To demonstrate the ability of the molecular grouping method to discriminate among variants, we first established a conventional PCR approach. Primer pairs specific for variants 1 and 2 (v.1,2) or variants 2 and 3 (v.2,3) were used to amplify plasmid clones of FHBP (Fig. (Fig.2A).2A). The v.1,2 primer pair efficiently amplified FHBP from strains MC58 (variant 1; upper panel, lane 2) and 961-5945 (variant 2; lane 3), but not M1239 (variant 3; lane 4) or a no-template control reaction (lane 1). Similarly, the v.2,3 primer pair efficiently amplified FHBP from strains 961-5945 and M1239 but not from strain MC58 or a no-template control reaction (Fig. (Fig.2A,2A, middle panel). Primers specific for 16S rRNA failed to amplify any of the plasmid templates (Fig. (Fig.2A,2A, lower panel).
FIG. 2.
FIG. 2.
Results of a conventional PCR-based assay for FHBP grouping. Three primer pairs, specific for FHBP variants 1 and 2 (v.1,2), variants 2 and 3 (v.2,3), and 16S rRNA genes, were used to amplify cognate and noncognate templates. The positions of DNA size (more ...)
Using genomic DNA templates, similar results were obtained. The v.1,2 primer pair specifically amplified its cognate targets (Fig. (Fig.2B,2B, upper panel, lanes 1 to 2) but not a noncognate target (lane 3) or isogenic FHBP knockout strains (lanes 4 to 6). Similar results were obtained for the v.2,3 primer pair (Fig. (Fig.2B,2B, middle panel). Primers specific for 16S rRNA amplified all genomic DNA templates with similar efficiencies (Fig. (Fig.2B,2B, lower panel). Some products were observed for FHBP variant-specific primers with no template or noncognate templates; however, these products were faint and smaller in size than specific products, and they were easily distinguished from specific products.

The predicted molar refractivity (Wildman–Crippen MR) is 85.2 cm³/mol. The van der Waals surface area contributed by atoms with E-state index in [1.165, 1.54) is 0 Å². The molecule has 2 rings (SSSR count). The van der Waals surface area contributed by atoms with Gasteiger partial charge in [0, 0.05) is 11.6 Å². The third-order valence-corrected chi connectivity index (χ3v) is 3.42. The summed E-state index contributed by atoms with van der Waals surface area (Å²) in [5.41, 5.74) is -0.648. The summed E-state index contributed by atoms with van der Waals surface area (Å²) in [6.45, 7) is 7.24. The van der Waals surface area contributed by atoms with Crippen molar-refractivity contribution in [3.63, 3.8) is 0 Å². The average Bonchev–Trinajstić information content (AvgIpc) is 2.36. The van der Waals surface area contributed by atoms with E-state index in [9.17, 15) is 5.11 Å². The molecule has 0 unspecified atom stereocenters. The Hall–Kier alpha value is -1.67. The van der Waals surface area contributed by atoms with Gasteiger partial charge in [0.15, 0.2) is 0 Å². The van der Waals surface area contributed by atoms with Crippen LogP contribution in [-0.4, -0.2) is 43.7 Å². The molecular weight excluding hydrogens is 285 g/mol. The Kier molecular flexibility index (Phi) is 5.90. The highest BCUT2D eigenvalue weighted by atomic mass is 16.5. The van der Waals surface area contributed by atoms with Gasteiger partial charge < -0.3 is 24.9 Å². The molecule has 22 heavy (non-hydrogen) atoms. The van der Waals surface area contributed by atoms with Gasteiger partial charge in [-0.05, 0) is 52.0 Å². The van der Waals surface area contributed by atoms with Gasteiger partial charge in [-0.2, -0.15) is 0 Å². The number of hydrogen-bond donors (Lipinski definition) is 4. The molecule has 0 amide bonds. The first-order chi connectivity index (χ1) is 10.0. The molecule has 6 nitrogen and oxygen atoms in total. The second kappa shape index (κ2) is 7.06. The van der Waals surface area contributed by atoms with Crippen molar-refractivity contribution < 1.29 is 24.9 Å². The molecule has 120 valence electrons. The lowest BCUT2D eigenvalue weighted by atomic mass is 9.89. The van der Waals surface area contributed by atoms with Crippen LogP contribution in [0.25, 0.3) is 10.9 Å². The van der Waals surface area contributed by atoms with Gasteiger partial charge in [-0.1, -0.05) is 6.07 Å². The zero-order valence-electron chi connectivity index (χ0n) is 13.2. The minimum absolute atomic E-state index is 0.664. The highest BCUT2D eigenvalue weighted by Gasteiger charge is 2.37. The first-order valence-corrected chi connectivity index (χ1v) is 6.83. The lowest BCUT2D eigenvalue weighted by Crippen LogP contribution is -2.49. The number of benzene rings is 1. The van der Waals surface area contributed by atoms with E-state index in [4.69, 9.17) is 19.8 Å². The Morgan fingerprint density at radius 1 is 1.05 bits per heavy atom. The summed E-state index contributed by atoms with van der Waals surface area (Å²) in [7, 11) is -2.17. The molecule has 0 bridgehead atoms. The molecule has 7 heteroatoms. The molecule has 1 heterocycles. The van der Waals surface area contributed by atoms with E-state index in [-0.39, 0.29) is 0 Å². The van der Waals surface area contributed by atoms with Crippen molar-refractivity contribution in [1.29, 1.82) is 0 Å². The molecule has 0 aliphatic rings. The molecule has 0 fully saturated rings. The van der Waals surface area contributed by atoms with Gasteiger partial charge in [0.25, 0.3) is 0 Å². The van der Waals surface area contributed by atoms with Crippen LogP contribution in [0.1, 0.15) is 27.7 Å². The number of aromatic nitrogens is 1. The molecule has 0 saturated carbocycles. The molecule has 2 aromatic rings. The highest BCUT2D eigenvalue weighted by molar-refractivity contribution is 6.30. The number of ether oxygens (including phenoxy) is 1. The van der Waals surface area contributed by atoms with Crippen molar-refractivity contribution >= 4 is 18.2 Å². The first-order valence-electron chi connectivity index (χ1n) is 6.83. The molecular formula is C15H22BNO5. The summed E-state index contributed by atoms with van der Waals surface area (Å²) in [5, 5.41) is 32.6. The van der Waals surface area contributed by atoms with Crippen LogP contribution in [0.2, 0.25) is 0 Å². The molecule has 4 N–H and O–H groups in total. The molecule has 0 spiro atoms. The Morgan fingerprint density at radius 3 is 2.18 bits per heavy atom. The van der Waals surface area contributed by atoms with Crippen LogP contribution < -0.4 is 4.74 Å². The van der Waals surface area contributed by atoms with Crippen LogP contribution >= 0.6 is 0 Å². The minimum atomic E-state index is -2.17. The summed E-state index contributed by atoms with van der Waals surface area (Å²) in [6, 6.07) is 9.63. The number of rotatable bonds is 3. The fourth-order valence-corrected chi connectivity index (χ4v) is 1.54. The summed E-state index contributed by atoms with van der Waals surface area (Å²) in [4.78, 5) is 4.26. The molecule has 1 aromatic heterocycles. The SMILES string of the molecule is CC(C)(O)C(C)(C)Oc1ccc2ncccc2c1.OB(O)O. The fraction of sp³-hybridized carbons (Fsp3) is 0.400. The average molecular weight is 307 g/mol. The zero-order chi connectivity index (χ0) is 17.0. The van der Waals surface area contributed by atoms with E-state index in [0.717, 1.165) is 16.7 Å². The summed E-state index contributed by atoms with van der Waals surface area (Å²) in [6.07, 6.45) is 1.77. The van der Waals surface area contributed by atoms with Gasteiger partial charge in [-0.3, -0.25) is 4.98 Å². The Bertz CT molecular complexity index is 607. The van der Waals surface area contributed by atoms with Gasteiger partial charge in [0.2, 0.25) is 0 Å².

To enhance the speed, throughput, and quantification of the FHBP grouping method, we implemented a QPCR approach. The same templates used above were amplified in QPCR reactions using SYBR green fluorescence to detect double-stranded DNA products (Fig. (Fig.3).3). The MC58 FHBP (variant 1) plasmid clone gave a low cycle threshold (CT) value (indicative of a high signal) for the v.1,2 primer pair but a high CT (low signal) for the v.2,3 primer pair. The 961-5945 FHBP (variant 2) plasmid gave low CT values (high signals) for both v.1,2 and v.2,3 primer pairs. The M1239 FHBP (variant 3) plasmid gave a high CT for the v.1,2 primer pair and a low CT for the v.2,3 primer pair. A no-template control reaction gave high CT values for both primer pairs (Fig. (Fig.3).3). Overall, the QPCR approach gave similar results compared with the conventional PCR approach.
FIG. 3.
FIG. 3.
Results of a quantitative PCR-based assay for FHBP grouping of prototype variant 1, 2, and 3 strains. The CT is plotted versus template source. A low CTcorresponds with a high PCR amplification signal. Plasmid samples are pET plasmid FHBP clones from (more ...)